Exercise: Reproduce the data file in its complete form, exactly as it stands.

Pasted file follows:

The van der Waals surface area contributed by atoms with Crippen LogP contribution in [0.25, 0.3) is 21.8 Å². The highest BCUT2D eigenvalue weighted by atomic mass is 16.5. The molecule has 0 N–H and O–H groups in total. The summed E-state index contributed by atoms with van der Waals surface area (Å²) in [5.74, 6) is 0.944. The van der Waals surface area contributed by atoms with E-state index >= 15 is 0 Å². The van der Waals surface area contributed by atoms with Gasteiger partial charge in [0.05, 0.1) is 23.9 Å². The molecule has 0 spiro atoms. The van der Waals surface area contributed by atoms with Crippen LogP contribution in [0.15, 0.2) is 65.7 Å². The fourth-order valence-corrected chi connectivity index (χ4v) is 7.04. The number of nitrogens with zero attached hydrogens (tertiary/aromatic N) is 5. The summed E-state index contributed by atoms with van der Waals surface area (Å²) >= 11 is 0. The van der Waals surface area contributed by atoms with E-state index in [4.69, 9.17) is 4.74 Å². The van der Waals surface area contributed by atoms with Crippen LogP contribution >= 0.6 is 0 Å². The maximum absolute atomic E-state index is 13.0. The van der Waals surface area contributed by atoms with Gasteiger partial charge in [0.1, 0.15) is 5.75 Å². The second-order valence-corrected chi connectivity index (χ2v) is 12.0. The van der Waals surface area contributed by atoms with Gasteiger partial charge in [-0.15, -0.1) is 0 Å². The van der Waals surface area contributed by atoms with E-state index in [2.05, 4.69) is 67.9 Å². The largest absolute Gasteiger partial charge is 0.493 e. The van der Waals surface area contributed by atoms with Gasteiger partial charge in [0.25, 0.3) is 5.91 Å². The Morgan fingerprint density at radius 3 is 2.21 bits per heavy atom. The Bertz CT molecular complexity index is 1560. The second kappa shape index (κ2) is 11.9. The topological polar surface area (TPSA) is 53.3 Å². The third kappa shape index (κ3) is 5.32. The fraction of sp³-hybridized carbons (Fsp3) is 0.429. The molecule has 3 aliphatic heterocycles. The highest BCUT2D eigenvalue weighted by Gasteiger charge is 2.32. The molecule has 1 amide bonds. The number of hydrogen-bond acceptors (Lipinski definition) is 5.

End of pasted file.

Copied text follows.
The van der Waals surface area contributed by atoms with Crippen LogP contribution in [0.25, 0.3) is 21.8 Å². The highest BCUT2D eigenvalue weighted by atomic mass is 16.5. The molecule has 0 N–H and O–H groups in total. The summed E-state index contributed by atoms with van der Waals surface area (Å²) in [5.74, 6) is 0.944. The van der Waals surface area contributed by atoms with E-state index >= 15 is 0 Å². The van der Waals surface area contributed by atoms with Gasteiger partial charge in [0.05, 0.1) is 23.9 Å². The molecule has 0 spiro atoms. The van der Waals surface area contributed by atoms with Crippen LogP contribution in [0.15, 0.2) is 65.7 Å². The fourth-order valence-corrected chi connectivity index (χ4v) is 7.04. The number of nitrogens with zero attached hydrogens (tertiary/aromatic N) is 5. The summed E-state index contributed by atoms with van der Waals surface area (Å²) >= 11 is 0. The van der Waals surface area contributed by atoms with E-state index in [4.69, 9.17) is 4.74 Å². The van der Waals surface area contributed by atoms with Crippen LogP contribution >= 0.6 is 0 Å². The maximum absolute atomic E-state index is 13.0. The van der Waals surface area contributed by atoms with Gasteiger partial charge in [0.1, 0.15) is 5.75 Å². The second-order valence-corrected chi connectivity index (χ2v) is 12.0. The van der Waals surface area contributed by atoms with Gasteiger partial charge in [-0.15, -0.1) is 0 Å². The van der Waals surface area contributed by atoms with E-state index in [2.05, 4.69) is 67.9 Å². The largest absolute Gasteiger partial charge is 0.493 e. The van der Waals surface area contributed by atoms with Gasteiger partial charge in [0.25, 0.3) is 5.91 Å². The Morgan fingerprint density at radius 3 is 2.21 bits per heavy atom. The Bertz CT molecular complexity index is 1560. The second kappa shape index (κ2) is 11.9. The topological polar surface area (TPSA) is 53.3 Å². The third kappa shape index (κ3) is 5.32. The fraction of sp³-hybridized carbons (Fsp3) is 0.429. The molecule has 3 aliphatic heterocycles. The highest BCUT2D eigenvalue weighted by Gasteiger charge is 2.32. The molecule has 1 amide bonds. The number of hydrogen-bond acceptors (Lipinski definition) is 5.